Poll shows less fear on health care overhaul

Feb 24, 2010 By RICARDO ALONSO-ZALDIVAR , Associated Press Writer

(AP) -- With President Barack Obama's health care overhaul in limbo, Americans' fears about its effect on them eased in January, according to a poll released as the president tries to revive sweeping Democratic legislation.

The monthly poll from the nonpartisan Robert Wood Johnson Foundation also found that three-fourths of Americans still think it's important that Obama include in addressing the nation's - even if many have misgivings.

"Job numbers continue to lag and nearly a quarter of Americans are still concerned they might lose coverage," said Risa Lavizzo-Mourey, president of the foundation, a philanthropic and research organization that supports health care reform.

The poll found that the proportion of Americans who said they feared their access to doctors and hospitals would get worse under the Democratic plans dropped to 29 percent, from 33 percent who had expressed such concerns in December. In the January poll fewer than 12 percent said that they thought their access would improve.

Obama's plan - and the Democratic health care bills - would extend coverage to around 95 percent of Americans - up from about 84 percent today. They would require most Americans to carry health insurance, with government help to make premiums more affordable. Insurance companies would be barred from denying coverage to people with health problems. New insurance markets would be created for small businesses and people who buy their own coverage, but Americans covered through large employers would not see major changes.

That plan - or something very close to it - appeared to be only a step away from Obama's desk until Jan. 19, when Massachusetts voters elected Republican Scott Brown to replace the late Sen. Edward M. Kennedy. Democrats lost their 60-vote Senate majority, and the ability to override Republican objections to the bill. Health care overhaul slipped into congressional limbo, and has been stuck there ever since.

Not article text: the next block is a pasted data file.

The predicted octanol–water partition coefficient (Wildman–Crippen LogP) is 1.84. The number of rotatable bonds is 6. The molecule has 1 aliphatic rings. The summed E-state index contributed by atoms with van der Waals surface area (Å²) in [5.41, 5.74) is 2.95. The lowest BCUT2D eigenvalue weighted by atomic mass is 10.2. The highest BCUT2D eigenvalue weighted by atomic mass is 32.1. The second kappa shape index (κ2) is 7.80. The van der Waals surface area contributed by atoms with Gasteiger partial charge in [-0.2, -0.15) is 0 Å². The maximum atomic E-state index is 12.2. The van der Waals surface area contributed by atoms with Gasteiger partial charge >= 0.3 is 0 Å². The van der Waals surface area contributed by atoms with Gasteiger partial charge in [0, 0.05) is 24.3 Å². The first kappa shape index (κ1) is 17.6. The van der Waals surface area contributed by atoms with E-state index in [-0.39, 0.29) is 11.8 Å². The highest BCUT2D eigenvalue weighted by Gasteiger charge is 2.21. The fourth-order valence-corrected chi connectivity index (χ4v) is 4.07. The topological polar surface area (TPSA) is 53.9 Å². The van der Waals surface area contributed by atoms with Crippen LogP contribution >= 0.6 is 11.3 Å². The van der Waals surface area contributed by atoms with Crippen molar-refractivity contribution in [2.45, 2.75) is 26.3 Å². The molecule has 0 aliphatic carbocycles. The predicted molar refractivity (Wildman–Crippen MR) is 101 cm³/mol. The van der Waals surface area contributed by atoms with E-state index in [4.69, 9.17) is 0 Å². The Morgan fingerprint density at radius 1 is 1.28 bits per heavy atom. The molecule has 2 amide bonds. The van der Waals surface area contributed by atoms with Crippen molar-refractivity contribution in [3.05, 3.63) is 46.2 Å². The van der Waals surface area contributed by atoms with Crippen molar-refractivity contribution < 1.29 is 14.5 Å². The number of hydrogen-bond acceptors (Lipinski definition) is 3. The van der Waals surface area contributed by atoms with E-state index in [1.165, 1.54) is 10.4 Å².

The poll, taken Jan. 3-Jan. 26, coincided with Brown's upset victory and the reversal of the health plan's fortunes. But it was not possible to tell from the data if that led to the shift in public opinion on access to care.

On other measures, pessimists tended to outnumber optimists on health care overhaul.

- Nearly 31 percent said they thought the Democratic bills would make their personal financial situation worse, compared with 10 percent who said it would improve their family budgets.

-Forty-two percent said the nation's fiscal condition would suffer because of the legislation, compared with 26 percent who said it would get better.

-Americans were divided on whether the Democrats' approach would improve overall access to health care around the country, with 35 percent saying it would, and nearly that many disagreeing.

The telephone poll of about 500 people has a margin of error of plus or minus 4.4 percentage points. It also found a slight improvement in consumer confidence in their coverage and their ability to get the care they need.

Explore further: How drinking behavior changes through the years

1 /5 (1 vote)
add to favorites email to friend print save as pdf

Related Stories

White House: Dems near accord on health care bill

Feb 18, 2010

(AP) -- The White House and congressional leaders are preparing a detailed health care proposal designed to win passage without Republican support if GOP lawmakers fail to embrace bipartisan compromises at ...

Kennedy bill would make employers provide care

Jun 06, 2009

(AP) -- Employers would be required to offer health care to employees or pay a penalty - and all Americans would be guaranteed health insurance - under a draft bill circulated Friday by Sen. Edward M. Kennedy's ...

Senate panel OKs middle-of-the-road health plan

Oct 13, 2009

(AP) -- With support from a lone Republican, a key Senate committee Tuesday approved a middle-of-the-road health care plan that moves President Barack Obama's goal of wider and affordable coverage a giant ...

Recommended for you

Endocrine disruptors cause fatty liver

57 minutes ago

Exposure to low doses of hormone-disrupting chemicals early in life can alter gene expression in the liver as well as liver function, increasing the susceptibility to obesity and other metabolic diseases in adulthood, a new ...

Extended pre-cessation bupropion helps smokers quit

4 hours ago

(HealthDay)—Extended pre-quit bupropion is associated with reduced smoking behavior during the pre-quit period and improved short-term abstinence rates, according to a study published online Jan. 14 in ...

Medical device surveillance on the horizon

6 hours ago

Thousands of people around the world have been exposed to toxic chemicals generated by their metal hip implants. Similarly, many patients have contracted infections from pieces of implanted mesh used in hernia-repair surgery, ...

User comments : 0

Please sign in to add a comment. Registration is free, and takes less than a minute. Read more

Click here to reset your password.
Sign in to get notified via email when new comments are made.